WATPA: FW: In Internet Calling, Skype Is Living Up to the Hype

From: Norm Jacknis <norm@jacknis.com>
Date: Sun Sep 05 2004 - 18:14:10 EDT

FYI -- I've used Skype and found it to be a real technological advancement
in voice sent over the public Internet. I even set up my daughter with it
when she recently started college.



September 5, 2004
In Internet Calling, Skype Is Living Up to the Hype
HOW big a deal will Skype turn out to be? I have no idea whether the company
itself, which was founded one year ago, will someday come to epitomize and
dominate a particular booming business, the way Google, eBay and Amazon now
do. But I feel confident that the service it provides will be attractive to
most people who give it a serious look.
Skype, a made-up term that rhymes with "tripe," is the most popular and
sexiest application of VoIP, which doesn't rhyme with anything. VoIP -
sometimes pronounced letter by letter, like C.I.A., and at other times as a
word - stands for voice over Internet protocol. Essentially, it is a way of
allowing a computer with a broadband connection to serve as a telephone.
This new form of conveying voice messages has so many advantages over
traditional systems that the whole telecommunications industry is scrambling
to see how fast it can shift traffic onto the Internet. AT&T, for example,
is no longer recruiting new home customers, but it is offering many new VoIP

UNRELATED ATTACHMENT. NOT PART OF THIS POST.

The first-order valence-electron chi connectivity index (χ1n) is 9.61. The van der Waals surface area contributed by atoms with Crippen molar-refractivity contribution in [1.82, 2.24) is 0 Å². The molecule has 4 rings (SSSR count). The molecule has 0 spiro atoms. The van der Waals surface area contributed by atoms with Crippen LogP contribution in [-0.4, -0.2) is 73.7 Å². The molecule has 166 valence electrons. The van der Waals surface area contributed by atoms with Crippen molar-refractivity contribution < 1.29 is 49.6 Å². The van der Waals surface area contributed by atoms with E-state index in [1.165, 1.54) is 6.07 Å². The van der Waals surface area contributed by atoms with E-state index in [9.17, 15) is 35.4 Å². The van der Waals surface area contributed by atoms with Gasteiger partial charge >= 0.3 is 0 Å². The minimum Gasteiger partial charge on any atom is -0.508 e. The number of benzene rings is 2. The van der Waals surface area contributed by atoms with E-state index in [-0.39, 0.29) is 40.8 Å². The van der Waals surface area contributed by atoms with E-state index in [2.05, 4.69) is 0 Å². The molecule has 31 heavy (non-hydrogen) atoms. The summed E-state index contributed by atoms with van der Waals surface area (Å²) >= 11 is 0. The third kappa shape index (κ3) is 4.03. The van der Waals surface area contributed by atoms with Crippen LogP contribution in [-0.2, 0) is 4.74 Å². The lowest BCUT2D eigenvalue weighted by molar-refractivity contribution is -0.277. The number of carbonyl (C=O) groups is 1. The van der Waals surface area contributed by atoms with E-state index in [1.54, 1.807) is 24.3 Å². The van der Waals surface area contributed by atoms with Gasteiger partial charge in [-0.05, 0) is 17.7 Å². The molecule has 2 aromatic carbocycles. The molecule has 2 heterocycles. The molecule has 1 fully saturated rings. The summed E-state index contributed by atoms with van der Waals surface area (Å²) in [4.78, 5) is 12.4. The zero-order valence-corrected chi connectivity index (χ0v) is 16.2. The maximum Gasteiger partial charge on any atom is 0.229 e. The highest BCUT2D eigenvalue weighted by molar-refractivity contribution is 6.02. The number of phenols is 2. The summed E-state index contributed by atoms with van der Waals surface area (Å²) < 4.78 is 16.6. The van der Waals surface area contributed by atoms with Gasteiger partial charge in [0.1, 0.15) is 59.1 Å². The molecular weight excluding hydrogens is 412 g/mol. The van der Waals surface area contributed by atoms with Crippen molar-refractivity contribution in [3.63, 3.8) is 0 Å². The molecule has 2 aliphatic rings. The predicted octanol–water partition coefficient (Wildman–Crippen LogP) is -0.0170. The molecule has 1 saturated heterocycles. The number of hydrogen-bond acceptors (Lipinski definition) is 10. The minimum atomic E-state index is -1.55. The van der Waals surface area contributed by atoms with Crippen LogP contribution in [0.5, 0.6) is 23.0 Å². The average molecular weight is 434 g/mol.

services. Dozens of other companies - new ones like Vonage and established
ones like Verizon are selling VoIP services, too.
Skype's distinction is that, for now at least, it is the easiest, fastest
and cheapest way for individual customers to begin using VoIP. It works this
First, you download free software from skype.com. Skype runs on most major
operating systems, including Windows XP and 2000, Linux, Pocket PC for
portable devices and, as of this summer, Mac OS. On three of the computers
on which I installed it, it ran with no tweaking at all. On the fourth, I
had to change one setting for the sound card, following easy instructions on
the site.
While running, Skype sits in a little window, like an instant-messenger
program, and lets you to talk with other users in two ways. If the other
person has Skype installed, you can talk as long as you want, free, and with
sound quality that is startlingly better than that of a normal phone
connection. Over the years, I have learned to say "that's 'F' as in Frank"
when spelling my last name on the phone, because normal phone lines don't
carry the frequencies that distinguish "F" from "S." Listening to a
conversation on Skype, by contrast, is like listening to a radio program
over streaming audio. The sound comes from speakers that are built into most
laptop computers or attached to most desktops.
You'll need a microphone. Most laptops come with nearly invisible but quite
effective tiny microphones embedded near the keyboard. (It may look odd to
be talking to your laptop while using Skype, but in the cellphone age, we've
all seen worse.) At either a desktop or a laptop computer, you can use a
separate microphone or, less awkwardly, a phone handset or headset that
plugs into a computer port. Skype sells headsets for $15 and up. I got the
cheapest model, which works fine.
You can also reach people who don't use Skype, through a new service called
SkypeOut. This allows you to dial nearly any cellular or land-line telephone
number in any country and talk. Though it isn't free, it's really cheap.
Skype's prices are in euros - its founders are Scandinavian, the main